Cancer survival rates derive from research from information collected on hundreds or lots of people having a specific cancer. A general rate of survival includes people of every age group and health problems who’ve been identified as having your cancer, including individuals diagnosed very early and individuals diagnosed very late.
Your physician might be able to provide you with more specific statistics according to your stage of cancer. For example, 52 percent, or about 50 %, of individuals identified as having early-stage cancer of the lung live not less than 5 years after diagnosis. The 5-year rate of survival for individuals identified as having late-stage cancer of the lung which has spread (metastasized) with other parts of the body is 4 %.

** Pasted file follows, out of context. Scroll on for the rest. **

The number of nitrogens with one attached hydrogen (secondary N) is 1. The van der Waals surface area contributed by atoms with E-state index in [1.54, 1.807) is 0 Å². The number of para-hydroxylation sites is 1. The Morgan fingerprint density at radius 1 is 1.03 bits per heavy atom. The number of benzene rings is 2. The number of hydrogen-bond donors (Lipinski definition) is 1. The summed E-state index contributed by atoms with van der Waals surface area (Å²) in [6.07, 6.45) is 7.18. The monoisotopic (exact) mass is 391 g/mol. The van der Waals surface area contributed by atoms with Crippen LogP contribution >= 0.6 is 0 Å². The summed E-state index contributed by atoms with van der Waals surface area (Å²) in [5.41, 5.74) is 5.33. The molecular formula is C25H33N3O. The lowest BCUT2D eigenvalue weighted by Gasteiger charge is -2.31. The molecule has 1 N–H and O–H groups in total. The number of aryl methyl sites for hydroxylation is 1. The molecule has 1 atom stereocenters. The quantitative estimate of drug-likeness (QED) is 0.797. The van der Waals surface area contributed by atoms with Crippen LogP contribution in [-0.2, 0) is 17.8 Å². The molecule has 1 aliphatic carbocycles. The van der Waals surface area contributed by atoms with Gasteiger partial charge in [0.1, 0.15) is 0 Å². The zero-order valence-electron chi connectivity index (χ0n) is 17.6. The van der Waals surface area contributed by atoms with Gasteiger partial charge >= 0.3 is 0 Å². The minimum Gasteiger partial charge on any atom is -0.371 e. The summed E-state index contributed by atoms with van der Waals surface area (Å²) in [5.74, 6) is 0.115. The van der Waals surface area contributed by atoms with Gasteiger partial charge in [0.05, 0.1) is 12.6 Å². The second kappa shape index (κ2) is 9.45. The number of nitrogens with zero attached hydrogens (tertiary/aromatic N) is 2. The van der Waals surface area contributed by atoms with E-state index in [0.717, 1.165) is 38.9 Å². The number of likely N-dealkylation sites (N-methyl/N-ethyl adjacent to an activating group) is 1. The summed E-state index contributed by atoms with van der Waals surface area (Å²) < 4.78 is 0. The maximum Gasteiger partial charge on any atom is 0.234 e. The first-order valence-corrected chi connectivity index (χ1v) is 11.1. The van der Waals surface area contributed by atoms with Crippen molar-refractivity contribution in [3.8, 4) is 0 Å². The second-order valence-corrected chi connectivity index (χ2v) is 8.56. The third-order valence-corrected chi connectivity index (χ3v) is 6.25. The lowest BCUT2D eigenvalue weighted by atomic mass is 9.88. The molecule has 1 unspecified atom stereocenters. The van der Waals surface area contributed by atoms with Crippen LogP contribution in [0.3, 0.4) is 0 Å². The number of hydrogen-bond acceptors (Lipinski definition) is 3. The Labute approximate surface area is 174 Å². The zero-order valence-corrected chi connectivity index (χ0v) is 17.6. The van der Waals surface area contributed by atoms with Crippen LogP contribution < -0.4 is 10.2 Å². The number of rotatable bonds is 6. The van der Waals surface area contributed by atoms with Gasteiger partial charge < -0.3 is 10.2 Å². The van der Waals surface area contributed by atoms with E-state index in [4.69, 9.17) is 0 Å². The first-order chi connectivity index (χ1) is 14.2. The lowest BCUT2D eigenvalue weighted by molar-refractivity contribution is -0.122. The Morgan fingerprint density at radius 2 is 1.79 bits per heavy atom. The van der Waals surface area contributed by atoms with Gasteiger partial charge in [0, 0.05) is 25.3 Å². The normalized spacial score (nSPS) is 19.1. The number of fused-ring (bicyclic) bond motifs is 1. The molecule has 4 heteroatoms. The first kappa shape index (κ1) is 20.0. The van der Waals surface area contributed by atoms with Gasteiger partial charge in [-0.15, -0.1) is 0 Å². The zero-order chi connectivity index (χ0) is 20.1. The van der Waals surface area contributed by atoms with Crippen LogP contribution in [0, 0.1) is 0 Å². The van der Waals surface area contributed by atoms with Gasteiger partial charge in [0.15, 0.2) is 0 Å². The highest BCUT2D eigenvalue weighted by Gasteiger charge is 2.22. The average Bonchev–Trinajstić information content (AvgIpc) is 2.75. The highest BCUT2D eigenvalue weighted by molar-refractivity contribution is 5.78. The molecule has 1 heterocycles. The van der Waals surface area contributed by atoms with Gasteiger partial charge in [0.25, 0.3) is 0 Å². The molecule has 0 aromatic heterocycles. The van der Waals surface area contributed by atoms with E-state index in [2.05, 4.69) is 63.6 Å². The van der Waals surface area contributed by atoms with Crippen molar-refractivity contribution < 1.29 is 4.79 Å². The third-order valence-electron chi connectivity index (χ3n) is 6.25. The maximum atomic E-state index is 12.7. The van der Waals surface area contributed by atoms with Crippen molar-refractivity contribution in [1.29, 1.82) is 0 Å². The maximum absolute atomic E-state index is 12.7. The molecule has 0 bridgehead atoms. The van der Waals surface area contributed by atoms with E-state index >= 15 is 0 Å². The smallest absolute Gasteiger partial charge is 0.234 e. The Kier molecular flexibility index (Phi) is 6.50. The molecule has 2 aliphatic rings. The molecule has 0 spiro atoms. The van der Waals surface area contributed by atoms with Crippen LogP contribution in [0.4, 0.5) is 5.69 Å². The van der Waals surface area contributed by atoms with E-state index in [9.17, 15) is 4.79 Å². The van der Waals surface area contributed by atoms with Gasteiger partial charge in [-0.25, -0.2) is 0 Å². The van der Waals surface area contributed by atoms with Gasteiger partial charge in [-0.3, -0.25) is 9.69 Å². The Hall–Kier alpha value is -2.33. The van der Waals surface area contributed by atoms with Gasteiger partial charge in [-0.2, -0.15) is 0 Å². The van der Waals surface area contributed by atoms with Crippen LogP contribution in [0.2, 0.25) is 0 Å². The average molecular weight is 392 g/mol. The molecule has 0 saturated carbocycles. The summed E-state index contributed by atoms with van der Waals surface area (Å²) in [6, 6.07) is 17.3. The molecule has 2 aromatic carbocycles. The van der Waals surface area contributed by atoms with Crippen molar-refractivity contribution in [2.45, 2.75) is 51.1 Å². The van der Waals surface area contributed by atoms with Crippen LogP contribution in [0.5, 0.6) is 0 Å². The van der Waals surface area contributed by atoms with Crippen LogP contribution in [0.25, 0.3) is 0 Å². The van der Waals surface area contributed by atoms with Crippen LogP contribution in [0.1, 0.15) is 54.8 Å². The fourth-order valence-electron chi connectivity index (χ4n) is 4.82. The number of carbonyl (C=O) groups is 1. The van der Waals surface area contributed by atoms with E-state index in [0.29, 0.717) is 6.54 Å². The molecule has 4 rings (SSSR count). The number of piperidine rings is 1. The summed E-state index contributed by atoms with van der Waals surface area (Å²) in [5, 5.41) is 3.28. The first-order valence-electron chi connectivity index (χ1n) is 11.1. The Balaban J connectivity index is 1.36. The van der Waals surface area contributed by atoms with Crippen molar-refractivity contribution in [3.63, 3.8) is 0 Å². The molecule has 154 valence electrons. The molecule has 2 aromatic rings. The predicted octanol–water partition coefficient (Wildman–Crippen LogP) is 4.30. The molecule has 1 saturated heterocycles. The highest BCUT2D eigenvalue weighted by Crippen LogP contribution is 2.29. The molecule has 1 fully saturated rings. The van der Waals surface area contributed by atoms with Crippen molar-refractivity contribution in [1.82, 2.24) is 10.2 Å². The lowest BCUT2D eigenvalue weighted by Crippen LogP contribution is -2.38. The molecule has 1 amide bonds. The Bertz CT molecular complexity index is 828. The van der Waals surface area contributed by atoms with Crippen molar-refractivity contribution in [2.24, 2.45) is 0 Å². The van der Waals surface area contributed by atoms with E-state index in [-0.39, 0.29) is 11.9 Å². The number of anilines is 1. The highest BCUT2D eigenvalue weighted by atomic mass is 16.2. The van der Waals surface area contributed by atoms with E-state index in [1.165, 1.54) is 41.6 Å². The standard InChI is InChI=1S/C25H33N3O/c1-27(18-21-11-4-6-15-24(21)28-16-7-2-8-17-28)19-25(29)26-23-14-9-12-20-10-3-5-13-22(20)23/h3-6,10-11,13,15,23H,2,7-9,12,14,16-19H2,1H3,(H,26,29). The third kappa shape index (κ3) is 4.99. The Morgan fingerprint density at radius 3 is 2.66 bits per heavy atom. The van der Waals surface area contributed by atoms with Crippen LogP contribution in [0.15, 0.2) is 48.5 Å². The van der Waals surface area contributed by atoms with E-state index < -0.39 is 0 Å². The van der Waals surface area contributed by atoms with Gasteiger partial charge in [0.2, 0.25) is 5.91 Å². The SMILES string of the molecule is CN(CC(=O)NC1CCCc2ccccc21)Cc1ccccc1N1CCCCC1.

Overall survival rates don’t specify whether cancer survivors continue to be receiving care at 5 years or maybe they have become cancer-free (achieved remission). Other kinds of survival rates that provide more specific information include:
Cancer survival rates frequently make use of a five-year rate of survival. That does not mean cancer can’t recur beyond 5 years. Certain cancers can recur a long time after first being found and treated. For many cancers, whether it hasn’t recurred by 5 years after initial diagnosis, the risk of a later recurrence is extremely small. Discuss your chance of a cancer recurrence together with your physician.